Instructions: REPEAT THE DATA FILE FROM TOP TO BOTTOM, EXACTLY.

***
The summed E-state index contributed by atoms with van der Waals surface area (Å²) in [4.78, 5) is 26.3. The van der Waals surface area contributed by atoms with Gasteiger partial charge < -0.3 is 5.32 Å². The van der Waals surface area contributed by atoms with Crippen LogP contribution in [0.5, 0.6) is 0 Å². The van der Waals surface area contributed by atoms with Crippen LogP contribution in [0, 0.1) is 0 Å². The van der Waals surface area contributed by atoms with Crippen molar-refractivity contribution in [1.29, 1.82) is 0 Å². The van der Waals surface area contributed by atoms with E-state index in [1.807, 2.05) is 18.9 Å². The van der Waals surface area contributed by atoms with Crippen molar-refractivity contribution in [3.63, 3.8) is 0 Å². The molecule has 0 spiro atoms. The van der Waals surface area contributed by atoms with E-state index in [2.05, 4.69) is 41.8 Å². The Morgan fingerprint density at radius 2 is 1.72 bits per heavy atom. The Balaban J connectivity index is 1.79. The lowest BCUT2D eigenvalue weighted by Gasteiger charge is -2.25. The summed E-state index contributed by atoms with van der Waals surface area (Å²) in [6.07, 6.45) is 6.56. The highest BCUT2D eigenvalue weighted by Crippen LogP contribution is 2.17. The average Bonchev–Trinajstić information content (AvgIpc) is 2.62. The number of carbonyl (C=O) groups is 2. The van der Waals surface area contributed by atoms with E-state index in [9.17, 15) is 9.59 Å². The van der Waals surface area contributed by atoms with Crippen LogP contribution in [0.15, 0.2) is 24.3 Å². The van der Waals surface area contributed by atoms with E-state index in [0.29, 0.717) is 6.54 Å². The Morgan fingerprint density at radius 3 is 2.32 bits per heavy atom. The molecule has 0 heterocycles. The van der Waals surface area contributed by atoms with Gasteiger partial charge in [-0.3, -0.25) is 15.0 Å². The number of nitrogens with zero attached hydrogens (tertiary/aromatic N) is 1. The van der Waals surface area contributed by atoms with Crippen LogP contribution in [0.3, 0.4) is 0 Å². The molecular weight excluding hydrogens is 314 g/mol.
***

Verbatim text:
The summed E-state index contributed by atoms with van der Waals surface area (Å²) in [4.78, 5) is 26.3. The van der Waals surface area contributed by atoms with Gasteiger partial charge < -0.3 is 5.32 Å². The van der Waals surface area contributed by atoms with Crippen LogP contribution in [0.5, 0.6) is 0 Å². The van der Waals surface area contributed by atoms with Crippen LogP contribution in [0, 0.1) is 0 Å². The van der Waals surface area contributed by atoms with Crippen molar-refractivity contribution in [1.29, 1.82) is 0 Å². The van der Waals surface area contributed by atoms with E-state index in [1.807, 2.05) is 18.9 Å². The van der Waals surface area contributed by atoms with Crippen molar-refractivity contribution in [3.63, 3.8) is 0 Å². The molecule has 0 spiro atoms. The van der Waals surface area contributed by atoms with E-state index in [2.05, 4.69) is 41.8 Å². The Morgan fingerprint density at radius 2 is 1.72 bits per heavy atom. The Balaban J connectivity index is 1.79. The lowest BCUT2D eigenvalue weighted by Gasteiger charge is -2.25. The summed E-state index contributed by atoms with van der Waals surface area (Å²) in [6.07, 6.45) is 6.56. The highest BCUT2D eigenvalue weighted by Crippen LogP contribution is 2.17. The average Bonchev–Trinajstić information content (AvgIpc) is 2.62. The number of carbonyl (C=O) groups is 2. The van der Waals surface area contributed by atoms with E-state index in [9.17, 15) is 9.59 Å². The van der Waals surface area contributed by atoms with Crippen LogP contribution in [0.15, 0.2) is 24.3 Å². The van der Waals surface area contributed by atoms with E-state index in [0.29, 0.717) is 6.54 Å². The Morgan fingerprint density at radius 3 is 2.32 bits per heavy atom. The molecule has 0 heterocycles. The van der Waals surface area contributed by atoms with Gasteiger partial charge in [-0.3, -0.25) is 15.0 Å². The number of nitrogens with zero attached hydrogens (tertiary/aromatic N) is 1. The van der Waals surface area contributed by atoms with Crippen LogP contribution in [0.3, 0.4) is 0 Å². The molecular weight excluding hydrogens is 314 g/mol.